Fetching my daughter from school this afternoon, I was accosted by a gang of coppers on a quiet side street. What a difference to a story a uniform makes. I’m still not sure what the roadblock was about; they didn’t share that with me, though the lady copper who approached the driver’s window muttered something polite about seatbelts, while she and another chap subtly peered into the car, ostensibly at the kids strapped up in the back. Maybe it was just that, but it was still a very odd feeling to have strangers, no matter how official, at least visually invade our space. It was reminiscent of the feeling of being burgled, the feeling that someone uninvited and unwelcome had contaminated our personal space. It’s not like we were under suspicion of a crime. And what if we had been, but were in fact innocent – an experience my brother (the staunchest of Christian dudes) had as a badly dressed youth whose teen undercut and dark trenchcoat led to his being picked up as a possible burglary suspect. He wasn’t guilty of anything but horrendous personal style, of course, and was let loose in short order, but briefly he was (unlawfully) relieved of his freedom. And that made me think about personal freedoms and how much we do or are willing to sacrifice for social order. I mean, I’m all for law and order, but not at the cost of liberty. So ok, I did not lose my liberty today, so why the theatrics in my head? Something really grated on my nerves and I’m trying to put my finger on it. I don’t mind being breathalysed, for example, for the greater good. But prying into my car, my space – somehow was uber creepy.
My husband and I recently considered joining an eco community. The process made me ponder the nature of healthy community. The intentional community was intended as a return to a village way of life, and since we extol the virtues of, say, raising children in communities, it sounded ideal, for many reasons. I can’t speak for all intentional communities, but this one, at least, was in the process of setting up a very rigid set of rules surrounding life there, supposedly in order to make living together tolerable. However, this would have entailed members giving up a number of freedoms and rights they’re entitled to by law. I don’t say this to knock intentional communities, or this particular one, because I admire the intent and the dedication it takes to belong to one, it just made me wonder if it’s possible to create or return to an ‘ideal’ of village life, coming as we do from an individualist culture used to a great deal of autonomy. Because in villages of yore, individual freedom of choice in reality would have been so-so. You would have had your landowner, to which most villagers would be beholden, and the tolerableness life in any given village must have been very dependent on the dispositions of individual landowners, and the villagers themselves, amongst whom there would also be a hierarchy. Unless you were at the top of that heap, you would not be accustomed to having all your wants or even your needs met. Whereas here, we are attempting to recreate a village where everyone is theoretically autonomous, but also individualistic, where any one presence, being and way of life may not in any way intrude upon another person (your curry-cooking aromas, for example, may not reach the olfactory receptors of another resident), and I’m not sure if that’s possible. I think I’d rather live in suburban hell, with my legal freedoms such as they are, annoying neighbours’ habits notwithstanding, and create a more loosely connected but less beholden community among like-minded individuals.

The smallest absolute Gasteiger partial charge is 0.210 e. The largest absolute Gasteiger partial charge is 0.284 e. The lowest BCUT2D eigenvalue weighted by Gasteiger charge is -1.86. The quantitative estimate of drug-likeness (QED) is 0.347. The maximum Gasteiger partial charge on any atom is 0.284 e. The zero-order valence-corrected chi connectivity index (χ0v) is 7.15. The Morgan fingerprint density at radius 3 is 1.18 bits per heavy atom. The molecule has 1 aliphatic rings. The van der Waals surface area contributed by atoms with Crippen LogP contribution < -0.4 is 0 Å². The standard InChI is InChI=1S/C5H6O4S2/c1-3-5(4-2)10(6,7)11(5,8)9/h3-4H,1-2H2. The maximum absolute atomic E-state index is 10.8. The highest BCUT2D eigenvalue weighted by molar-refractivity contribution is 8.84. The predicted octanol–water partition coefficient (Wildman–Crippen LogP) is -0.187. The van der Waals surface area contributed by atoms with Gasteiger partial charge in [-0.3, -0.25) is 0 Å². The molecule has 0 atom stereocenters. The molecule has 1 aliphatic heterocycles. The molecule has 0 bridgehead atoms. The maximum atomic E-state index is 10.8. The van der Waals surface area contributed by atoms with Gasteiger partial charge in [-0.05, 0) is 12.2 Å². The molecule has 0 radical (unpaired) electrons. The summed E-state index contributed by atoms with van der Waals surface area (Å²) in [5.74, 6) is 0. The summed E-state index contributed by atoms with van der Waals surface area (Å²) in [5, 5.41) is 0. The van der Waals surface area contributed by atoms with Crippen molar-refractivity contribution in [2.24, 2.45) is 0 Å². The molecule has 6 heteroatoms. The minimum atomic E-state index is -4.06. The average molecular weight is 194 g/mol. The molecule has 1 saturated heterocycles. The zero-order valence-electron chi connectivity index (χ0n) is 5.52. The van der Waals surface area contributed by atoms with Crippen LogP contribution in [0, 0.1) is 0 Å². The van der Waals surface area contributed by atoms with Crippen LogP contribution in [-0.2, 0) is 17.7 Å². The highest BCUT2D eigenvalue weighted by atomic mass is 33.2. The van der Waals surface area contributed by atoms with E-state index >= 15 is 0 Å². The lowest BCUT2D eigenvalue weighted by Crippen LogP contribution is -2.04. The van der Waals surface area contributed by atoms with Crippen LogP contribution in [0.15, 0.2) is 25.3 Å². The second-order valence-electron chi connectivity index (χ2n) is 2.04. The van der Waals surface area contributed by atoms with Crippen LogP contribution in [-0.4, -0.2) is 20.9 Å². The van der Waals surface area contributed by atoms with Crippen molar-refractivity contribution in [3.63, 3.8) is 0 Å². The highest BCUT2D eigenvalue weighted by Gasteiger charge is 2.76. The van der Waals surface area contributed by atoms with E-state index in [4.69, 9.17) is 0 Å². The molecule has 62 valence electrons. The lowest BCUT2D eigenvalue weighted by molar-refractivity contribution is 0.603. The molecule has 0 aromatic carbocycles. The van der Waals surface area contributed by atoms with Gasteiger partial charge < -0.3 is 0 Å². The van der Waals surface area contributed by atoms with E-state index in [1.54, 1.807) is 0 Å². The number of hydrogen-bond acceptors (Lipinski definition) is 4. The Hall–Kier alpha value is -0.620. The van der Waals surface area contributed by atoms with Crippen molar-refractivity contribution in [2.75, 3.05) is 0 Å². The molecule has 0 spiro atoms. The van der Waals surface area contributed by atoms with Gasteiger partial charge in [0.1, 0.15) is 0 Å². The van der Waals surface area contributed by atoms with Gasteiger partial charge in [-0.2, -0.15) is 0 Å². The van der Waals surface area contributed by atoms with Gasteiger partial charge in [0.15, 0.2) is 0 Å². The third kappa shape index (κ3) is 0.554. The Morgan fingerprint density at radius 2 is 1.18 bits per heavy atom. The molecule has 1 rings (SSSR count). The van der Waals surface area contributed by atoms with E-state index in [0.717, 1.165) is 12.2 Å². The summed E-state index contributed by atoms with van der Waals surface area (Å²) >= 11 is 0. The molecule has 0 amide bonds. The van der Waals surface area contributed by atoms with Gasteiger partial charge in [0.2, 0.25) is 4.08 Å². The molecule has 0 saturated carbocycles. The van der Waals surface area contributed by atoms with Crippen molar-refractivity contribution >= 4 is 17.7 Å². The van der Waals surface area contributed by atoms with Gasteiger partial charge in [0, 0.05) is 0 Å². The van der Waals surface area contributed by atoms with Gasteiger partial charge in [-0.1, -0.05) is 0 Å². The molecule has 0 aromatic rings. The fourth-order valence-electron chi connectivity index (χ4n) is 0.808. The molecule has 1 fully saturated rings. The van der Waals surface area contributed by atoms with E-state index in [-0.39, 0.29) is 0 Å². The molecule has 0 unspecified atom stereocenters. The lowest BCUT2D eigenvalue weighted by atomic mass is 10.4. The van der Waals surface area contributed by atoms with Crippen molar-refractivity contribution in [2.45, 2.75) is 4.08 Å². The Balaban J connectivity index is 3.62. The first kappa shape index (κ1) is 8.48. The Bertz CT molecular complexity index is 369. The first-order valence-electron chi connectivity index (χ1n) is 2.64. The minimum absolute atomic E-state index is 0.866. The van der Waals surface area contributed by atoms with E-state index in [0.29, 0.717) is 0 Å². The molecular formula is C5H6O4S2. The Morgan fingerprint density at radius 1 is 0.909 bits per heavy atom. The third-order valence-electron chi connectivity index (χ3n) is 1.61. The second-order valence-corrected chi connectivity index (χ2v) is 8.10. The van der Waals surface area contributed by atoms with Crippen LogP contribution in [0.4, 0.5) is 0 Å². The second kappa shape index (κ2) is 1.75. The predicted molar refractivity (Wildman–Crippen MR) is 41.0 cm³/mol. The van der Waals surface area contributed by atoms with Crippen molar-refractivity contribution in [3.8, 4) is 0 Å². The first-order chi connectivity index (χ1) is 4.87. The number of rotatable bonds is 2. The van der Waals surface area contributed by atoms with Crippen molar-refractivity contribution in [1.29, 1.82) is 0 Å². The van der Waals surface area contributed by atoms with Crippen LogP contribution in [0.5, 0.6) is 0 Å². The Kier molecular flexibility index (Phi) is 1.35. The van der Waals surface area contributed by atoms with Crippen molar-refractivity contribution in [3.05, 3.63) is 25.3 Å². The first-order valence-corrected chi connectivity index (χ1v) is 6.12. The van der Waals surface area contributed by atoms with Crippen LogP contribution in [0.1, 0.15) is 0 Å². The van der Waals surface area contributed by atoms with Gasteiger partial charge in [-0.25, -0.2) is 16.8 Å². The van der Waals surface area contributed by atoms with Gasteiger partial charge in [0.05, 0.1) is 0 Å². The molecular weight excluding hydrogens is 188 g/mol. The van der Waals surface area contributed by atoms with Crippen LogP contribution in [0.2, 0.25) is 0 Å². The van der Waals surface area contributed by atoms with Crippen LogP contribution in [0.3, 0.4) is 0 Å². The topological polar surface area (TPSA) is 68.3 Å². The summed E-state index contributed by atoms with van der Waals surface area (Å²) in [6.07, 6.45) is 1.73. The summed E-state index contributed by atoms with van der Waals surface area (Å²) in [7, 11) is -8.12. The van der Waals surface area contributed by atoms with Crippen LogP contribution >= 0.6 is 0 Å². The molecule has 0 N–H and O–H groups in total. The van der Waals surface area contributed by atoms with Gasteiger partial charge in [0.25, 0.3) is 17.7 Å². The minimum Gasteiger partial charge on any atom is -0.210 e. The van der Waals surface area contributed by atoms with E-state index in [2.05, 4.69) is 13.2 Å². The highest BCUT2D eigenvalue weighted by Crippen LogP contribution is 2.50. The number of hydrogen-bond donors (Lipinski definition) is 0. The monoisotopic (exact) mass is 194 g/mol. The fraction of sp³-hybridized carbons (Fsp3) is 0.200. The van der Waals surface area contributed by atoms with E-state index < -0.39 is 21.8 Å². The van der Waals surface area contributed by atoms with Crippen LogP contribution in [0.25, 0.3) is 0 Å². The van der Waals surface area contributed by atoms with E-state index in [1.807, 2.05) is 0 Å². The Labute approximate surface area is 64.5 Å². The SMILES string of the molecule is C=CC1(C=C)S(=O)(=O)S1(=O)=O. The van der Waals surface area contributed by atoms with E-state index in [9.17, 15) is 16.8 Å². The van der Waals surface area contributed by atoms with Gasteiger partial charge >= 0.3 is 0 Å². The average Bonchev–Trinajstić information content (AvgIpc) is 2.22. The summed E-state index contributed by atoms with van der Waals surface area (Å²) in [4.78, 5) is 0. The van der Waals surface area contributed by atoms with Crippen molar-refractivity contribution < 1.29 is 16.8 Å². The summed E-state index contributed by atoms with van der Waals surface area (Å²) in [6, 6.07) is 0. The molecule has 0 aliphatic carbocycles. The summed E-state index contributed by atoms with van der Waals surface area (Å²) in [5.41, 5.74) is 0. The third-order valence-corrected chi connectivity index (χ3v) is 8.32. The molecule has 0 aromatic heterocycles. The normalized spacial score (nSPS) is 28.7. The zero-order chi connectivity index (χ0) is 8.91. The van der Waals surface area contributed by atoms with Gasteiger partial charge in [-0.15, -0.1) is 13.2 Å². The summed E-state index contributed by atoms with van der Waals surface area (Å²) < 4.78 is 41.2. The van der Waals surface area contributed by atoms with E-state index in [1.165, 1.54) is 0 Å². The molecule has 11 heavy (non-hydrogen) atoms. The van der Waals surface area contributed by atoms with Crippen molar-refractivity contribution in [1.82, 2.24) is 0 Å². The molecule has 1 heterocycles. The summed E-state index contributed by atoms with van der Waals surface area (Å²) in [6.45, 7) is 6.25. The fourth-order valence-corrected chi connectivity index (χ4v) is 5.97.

And speaking of degrees of connectedness, recently, the city I live in became a super-city, where smaller townships which had sprawled until their borders met became officially one big city under the rule of a super-mayor. Ok, he’s actually just called the mayor, but I bet he’d love my soubriquet way better. Anyhoo, initally the super-city idea seemed logical to me, gathering all the chicks under one big wing. But then I began to suspect the uber-hen’s ability to cater sufficiently for the needs of everyone in the coup. Perhaps smaller broods function better after all. The mother hen who has only a few chicks, to continue the pastoral analogy, has to be far more in touch with the needs of those individual chicks than the uber-hen with a bunch of chick factions. Being administered by one central government might have set a fox among the chooks.